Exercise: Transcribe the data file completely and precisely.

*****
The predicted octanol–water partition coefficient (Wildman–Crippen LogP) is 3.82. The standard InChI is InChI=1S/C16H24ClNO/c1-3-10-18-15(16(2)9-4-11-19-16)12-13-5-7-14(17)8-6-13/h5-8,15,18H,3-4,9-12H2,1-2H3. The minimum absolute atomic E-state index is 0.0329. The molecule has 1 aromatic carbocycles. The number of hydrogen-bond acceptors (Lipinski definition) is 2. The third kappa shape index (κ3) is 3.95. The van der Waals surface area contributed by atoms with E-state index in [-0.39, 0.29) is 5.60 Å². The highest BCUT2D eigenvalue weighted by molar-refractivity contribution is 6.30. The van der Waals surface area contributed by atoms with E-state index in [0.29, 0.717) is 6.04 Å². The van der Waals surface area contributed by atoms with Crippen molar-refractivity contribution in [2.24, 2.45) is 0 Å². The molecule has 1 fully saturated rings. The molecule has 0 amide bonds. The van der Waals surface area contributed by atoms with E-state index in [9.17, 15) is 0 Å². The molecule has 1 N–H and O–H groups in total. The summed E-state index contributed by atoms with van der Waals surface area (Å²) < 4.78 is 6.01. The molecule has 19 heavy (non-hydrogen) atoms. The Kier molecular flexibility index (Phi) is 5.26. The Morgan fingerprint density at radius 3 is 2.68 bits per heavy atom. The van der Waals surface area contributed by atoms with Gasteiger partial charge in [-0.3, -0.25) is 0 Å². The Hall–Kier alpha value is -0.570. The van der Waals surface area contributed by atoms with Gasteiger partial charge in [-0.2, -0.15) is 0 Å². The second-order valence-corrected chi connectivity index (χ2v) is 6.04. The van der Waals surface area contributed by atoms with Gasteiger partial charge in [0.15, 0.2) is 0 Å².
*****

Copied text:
The predicted octanol–water partition coefficient (Wildman–Crippen LogP) is 3.82. The standard InChI is InChI=1S/C16H24ClNO/c1-3-10-18-15(16(2)9-4-11-19-16)12-13-5-7-14(17)8-6-13/h5-8,15,18H,3-4,9-12H2,1-2H3. The minimum absolute atomic E-state index is 0.0329. The molecule has 1 aromatic carbocycles. The number of hydrogen-bond acceptors (Lipinski definition) is 2. The third kappa shape index (κ3) is 3.95. The van der Waals surface area contributed by atoms with E-state index in [-0.39, 0.29) is 5.60 Å². The highest BCUT2D eigenvalue weighted by molar-refractivity contribution is 6.30. The van der Waals surface area contributed by atoms with E-state index in [0.29, 0.717) is 6.04 Å². The van der Waals surface area contributed by atoms with Crippen molar-refractivity contribution in [2.24, 2.45) is 0 Å². The molecule has 1 fully saturated rings. The molecule has 0 amide bonds. The van der Waals surface area contributed by atoms with E-state index in [9.17, 15) is 0 Å². The molecule has 1 N–H and O–H groups in total. The summed E-state index contributed by atoms with van der Waals surface area (Å²) < 4.78 is 6.01. The molecule has 19 heavy (non-hydrogen) atoms. The Kier molecular flexibility index (Phi) is 5.26. The Morgan fingerprint density at radius 3 is 2.68 bits per heavy atom. The van der Waals surface area contributed by atoms with Gasteiger partial charge in [-0.3, -0.25) is 0 Å². The Hall–Kier alpha value is -0.570. The van der Waals surface area contributed by atoms with Gasteiger partial charge in [-0.2, -0.15) is 0 Å². The second-order valence-corrected chi connectivity index (χ2v) is 6.04. The van der Waals surface area contributed by atoms with Gasteiger partial charge in [0.15, 0.2) is 0 Å².